Contrary to Finance Minister Pranab Mukherjee's rosy picture of the economy
presented in the Budget
for next financial image, some economists feel that growth projections are a bit too optimistic, and expect the economy to grow only at 8.2-8.3 per cent.
Such a low growth could also have the potential to distort the Budget estimates for the financial year, particularly those pertaining to fiscal deficit, which is based on revenue
projections based on high growth of nine per cent and above, they argued.
"Despite the strong performance of the economy in 2010-11, the outlook for 2011-12 is clouded by stubborn and persistently high inflation, and rising external risks. The budget factors in a GDP (gross domestic product) growth target of nine per cent, which is on the optimistic side," said Dharmakirti Joshi, chief economist, Crisil.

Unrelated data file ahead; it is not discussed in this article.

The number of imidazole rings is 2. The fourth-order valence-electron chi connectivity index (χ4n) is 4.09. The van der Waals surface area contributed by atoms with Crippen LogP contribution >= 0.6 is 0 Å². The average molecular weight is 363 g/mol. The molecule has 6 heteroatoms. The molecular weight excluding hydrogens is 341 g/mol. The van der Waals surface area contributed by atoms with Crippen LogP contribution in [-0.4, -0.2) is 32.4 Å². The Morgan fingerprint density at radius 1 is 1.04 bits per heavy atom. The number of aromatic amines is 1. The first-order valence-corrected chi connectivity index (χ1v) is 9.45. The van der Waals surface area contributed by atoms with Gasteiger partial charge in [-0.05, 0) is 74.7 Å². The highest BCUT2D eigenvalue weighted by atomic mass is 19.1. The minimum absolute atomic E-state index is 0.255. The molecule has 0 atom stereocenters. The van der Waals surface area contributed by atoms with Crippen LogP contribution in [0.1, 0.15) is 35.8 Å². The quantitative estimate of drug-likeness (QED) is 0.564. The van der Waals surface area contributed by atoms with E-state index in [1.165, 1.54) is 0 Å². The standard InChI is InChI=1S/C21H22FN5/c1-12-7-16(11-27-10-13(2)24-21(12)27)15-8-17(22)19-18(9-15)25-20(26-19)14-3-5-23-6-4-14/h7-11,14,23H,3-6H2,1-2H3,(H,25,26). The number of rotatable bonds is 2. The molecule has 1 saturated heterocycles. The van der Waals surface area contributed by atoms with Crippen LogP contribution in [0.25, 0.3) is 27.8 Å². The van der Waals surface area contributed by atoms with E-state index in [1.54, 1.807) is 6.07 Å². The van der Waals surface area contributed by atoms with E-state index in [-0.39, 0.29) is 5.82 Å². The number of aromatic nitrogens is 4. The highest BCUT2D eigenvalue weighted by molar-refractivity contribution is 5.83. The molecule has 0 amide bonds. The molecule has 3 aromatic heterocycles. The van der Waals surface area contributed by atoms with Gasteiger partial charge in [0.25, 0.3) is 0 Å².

Crisil expects GDP growth to moderate to 8.3 per cent in 2011-12, while the FM had projected the same to be above nine per cent.
Chetan Ahya of Morgan Stanley Asia (Singapore) and Tanvee Gupta Jain of Morgan Stanley India committed to their pre-budget projections of growth, stating that the Budget was largely a neutral event and citing the threats of inflation and low capital expansion by companies. "We remain concerned about these two issues and continue to see downside risks to our GDP growth estimate of 8.2 per cent for fiscal 2012," Ahya said.
By lowering the fiscal deficit target to 4.6 per cent in 2011-12 from 5.1 per cent in 2010-11, the Budget reiterates its commitment towards medium-term fiscal consolidation, and it is not in conflict with the Reserve Bank of India's (RBI) measures to tame inflation, at least in intent. But the issue is how realistic is the target?
"We believe that the fiscal deficit will settle at around five per cent of GDP in 2011-12 - a slippage of 40 basis points - as we expect lower growth, lower tax buoyancy and absence of one-off gains (like 3G)," he said.Courtesy: Mail Today